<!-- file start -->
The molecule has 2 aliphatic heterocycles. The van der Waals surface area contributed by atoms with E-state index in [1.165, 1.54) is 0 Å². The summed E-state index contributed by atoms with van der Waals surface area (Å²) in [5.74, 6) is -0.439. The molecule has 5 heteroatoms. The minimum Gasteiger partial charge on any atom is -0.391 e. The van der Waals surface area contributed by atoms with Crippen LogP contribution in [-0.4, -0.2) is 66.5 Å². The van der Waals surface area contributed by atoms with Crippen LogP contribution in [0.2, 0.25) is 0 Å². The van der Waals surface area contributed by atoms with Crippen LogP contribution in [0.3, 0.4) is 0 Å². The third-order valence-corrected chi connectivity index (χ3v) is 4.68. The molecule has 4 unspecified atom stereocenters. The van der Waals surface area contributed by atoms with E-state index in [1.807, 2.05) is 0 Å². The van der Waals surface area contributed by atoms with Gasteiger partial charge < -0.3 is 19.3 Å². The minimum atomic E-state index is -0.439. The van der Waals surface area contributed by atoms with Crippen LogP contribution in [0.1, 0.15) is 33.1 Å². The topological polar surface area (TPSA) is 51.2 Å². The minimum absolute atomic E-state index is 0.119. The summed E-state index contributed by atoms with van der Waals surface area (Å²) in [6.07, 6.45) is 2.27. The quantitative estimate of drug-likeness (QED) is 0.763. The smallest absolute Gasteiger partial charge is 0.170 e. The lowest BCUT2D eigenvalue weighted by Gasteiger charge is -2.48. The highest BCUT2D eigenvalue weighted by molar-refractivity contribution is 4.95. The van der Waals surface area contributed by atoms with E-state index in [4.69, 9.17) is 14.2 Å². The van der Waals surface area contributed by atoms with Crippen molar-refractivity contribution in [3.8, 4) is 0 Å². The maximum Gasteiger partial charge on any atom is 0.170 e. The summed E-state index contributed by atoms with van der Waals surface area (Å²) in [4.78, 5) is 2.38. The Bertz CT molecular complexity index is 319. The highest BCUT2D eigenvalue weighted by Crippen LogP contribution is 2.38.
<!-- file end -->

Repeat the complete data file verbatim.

The molecule has 2 aliphatic heterocycles. The van der Waals surface area contributed by atoms with E-state index in [1.165, 1.54) is 0 Å². The summed E-state index contributed by atoms with van der Waals surface area (Å²) in [5.74, 6) is -0.439. The molecule has 5 heteroatoms. The minimum Gasteiger partial charge on any atom is -0.391 e. The van der Waals surface area contributed by atoms with Crippen LogP contribution in [-0.4, -0.2) is 66.5 Å². The van der Waals surface area contributed by atoms with Crippen LogP contribution in [0.2, 0.25) is 0 Å². The van der Waals surface area contributed by atoms with Crippen LogP contribution in [0.3, 0.4) is 0 Å². The third-order valence-corrected chi connectivity index (χ3v) is 4.68. The molecule has 4 unspecified atom stereocenters. The van der Waals surface area contributed by atoms with E-state index in [1.807, 2.05) is 0 Å². The van der Waals surface area contributed by atoms with Gasteiger partial charge < -0.3 is 19.3 Å². The minimum atomic E-state index is -0.439. The van der Waals surface area contributed by atoms with Crippen LogP contribution in [0.1, 0.15) is 33.1 Å². The topological polar surface area (TPSA) is 51.2 Å². The minimum absolute atomic E-state index is 0.119. The summed E-state index contributed by atoms with van der Waals surface area (Å²) in [6.07, 6.45) is 2.27. The quantitative estimate of drug-likeness (QED) is 0.763. The smallest absolute Gasteiger partial charge is 0.170 e. The lowest BCUT2D eigenvalue weighted by Gasteiger charge is -2.48. The highest BCUT2D eigenvalue weighted by molar-refractivity contribution is 4.95. The van der Waals surface area contributed by atoms with E-state index in [4.69, 9.17) is 14.2 Å². The van der Waals surface area contributed by atoms with Crippen molar-refractivity contribution in [3.8, 4) is 0 Å². The maximum Gasteiger partial charge on any atom is 0.170 e. The summed E-state index contributed by atoms with van der Waals surface area (Å²) in [4.78, 5) is 2.38. The Bertz CT molecular complexity index is 319. The highest BCUT2D eigenvalue weighted by Crippen LogP contribution is 2.38.